There are different hypotheses related to this regulation (Theologides 1976):
Several hypothalamic nuclei are sexually dimorphic. In other words, there are clear differences in both structure and function between males and females.
Some differences are apparent even in gross neuroanatomy: Most notable is the sexually dimorphic nucleus within the preoptic area, which is present only in males. However, most of the differences are subtle changes in the connectivity and chemical sensitivity of particular sets of neurons.
The importance of these changes can be recognized by functional differences between males and females. For instance, the pattern of secretion of growth hormone is sexually dimorphic, and this is one reason why in many species, adult males are much larger than females.
A striking functional dimorphism is in the behavioral responses to ovarian steroids of the adult. Males and females respond differently to ovarian steroids, partly because the expression of estrogen-sensitive neurons in the hypothalamus is sexually dimorphic. In other words, estrogen receptors are expressed in different sets of neurons.
Estrogen and progesterone act by influencing gene expression in particular neurons. To influence gene expression, estrogen binds to an intracellular receptor, and this complex is translocated to the cell nucleus where it interacts with regions of the DNA known as estrogen regulatory elements (EREs). Increased protein synthesis may follow as soon as 30 min later.
Thus, for estrogen to influence the expression of a particular gene in a particular cell, the following must occur:
Male and female brains differ in the distribution of estrogen receptors, and this difference is an irreversible consequence of neonatal steroid exposure. Estrogen receptors (and progesterone receptors) are found mainly in neurons in the anterior and mediobasal hypothalamus, notably:
In neonatal life, gonadal steroids influence the development of the neuroendocrine hypothalamus. For instance, they determine the ability of females to exhibit a normal reproductive cycle, and of males and females to display appropriate reproductive behaviors in adult life.
In primates, the developmental influence of androgens is less clear, and the consequences are less complete. “Tomboyism” in girls might reflect the effects of androgens on the fetal brain, but the sex of rearing during the first 2-3 years is believed by many to be the most important determinant of gender identity, because during this phase either estrogen or testosterone will have permanent effects on either a female or male brain, influencing both heterosexuality and homosexuality.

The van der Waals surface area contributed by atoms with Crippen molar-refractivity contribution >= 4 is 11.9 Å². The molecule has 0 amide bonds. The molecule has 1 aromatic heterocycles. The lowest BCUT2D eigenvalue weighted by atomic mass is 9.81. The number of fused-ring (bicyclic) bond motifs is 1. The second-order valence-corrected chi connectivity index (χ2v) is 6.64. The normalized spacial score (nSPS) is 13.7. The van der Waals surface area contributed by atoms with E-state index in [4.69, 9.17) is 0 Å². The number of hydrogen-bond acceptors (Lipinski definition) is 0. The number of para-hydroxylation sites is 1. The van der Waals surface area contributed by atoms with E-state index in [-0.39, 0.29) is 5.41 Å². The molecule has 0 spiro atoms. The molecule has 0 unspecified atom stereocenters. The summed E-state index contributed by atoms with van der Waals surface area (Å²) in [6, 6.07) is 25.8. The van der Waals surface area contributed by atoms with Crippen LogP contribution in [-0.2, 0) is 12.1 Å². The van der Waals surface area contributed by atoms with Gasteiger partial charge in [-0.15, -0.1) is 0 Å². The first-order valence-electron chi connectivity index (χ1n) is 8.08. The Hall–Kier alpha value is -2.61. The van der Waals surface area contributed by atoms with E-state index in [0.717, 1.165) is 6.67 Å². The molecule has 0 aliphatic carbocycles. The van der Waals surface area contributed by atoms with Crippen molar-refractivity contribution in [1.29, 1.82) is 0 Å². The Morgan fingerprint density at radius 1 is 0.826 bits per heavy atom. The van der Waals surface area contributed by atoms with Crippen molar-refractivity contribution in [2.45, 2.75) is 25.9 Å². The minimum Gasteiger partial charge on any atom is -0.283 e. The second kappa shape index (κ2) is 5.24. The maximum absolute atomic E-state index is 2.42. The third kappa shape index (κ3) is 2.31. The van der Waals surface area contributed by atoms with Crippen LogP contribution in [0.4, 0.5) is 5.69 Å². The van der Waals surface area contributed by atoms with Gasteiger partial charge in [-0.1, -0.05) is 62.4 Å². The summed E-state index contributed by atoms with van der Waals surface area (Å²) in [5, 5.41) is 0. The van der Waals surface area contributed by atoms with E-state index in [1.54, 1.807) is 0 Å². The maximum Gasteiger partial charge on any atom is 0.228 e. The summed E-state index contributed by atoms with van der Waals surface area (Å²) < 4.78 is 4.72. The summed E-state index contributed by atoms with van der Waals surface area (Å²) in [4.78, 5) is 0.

The paradox is that the masculinizing effects of testosterone are mediated by estrogen. Within the brain, testosterone is aromatized to estradiol, which is the principal active hormone for developmental influences. The human testis secretes high levels of testosterone from about week 8 of fetal life until 5-6 months after birth (a similar perinatal surge in testosterone is observed in many species), a process that appears to underlie the male phenotype. Estrogen from the maternal circulation is relatively ineffective, partly because of the high circulating levels of steroid-binding proteins in pregnancy.
Sex steroids are not the only important influences upon hypothalamic development; stress (positive or negative) in early life determines the capacity of the adult hypothalamus to respond to an acute stressor. Unlike gonadal steroid receptors, glucocorticoid receptors are very widespread throughout the brain; in the paraventricular nucleus, they mediate negative feedback control of corticotropin-releasing hormone (CRF) synthesis and secretion, but elsewhere their role is not well understood.
Studies in female mice have shown that both Supraoptic nucleus (SON) and Paraventricular nucleus (PVN) lose approximately one-third of IGF-1R immunoreactive cells with normal aging. Also, Old caloricly restricted (CR) mice lost higher numbers of IGF-1R non-immunoreactive cells while maintaining similar counts of IGF-1R immunoreactive cells in comparison to Old-Al mice. Consequently, Old-CR mice show a higher percentage of IGF-1R immunoreactive cells reflecting increased hypothalamic sensitivity to IGF-1 in comparison to normally aging mice (Saeed et al. 2007; Yaghmaie et al. 2006; Yaghmaie et al. 2007).
Median sagittal section of brain of human embryo of three months.
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Hypothalamus – New World Encyclopedia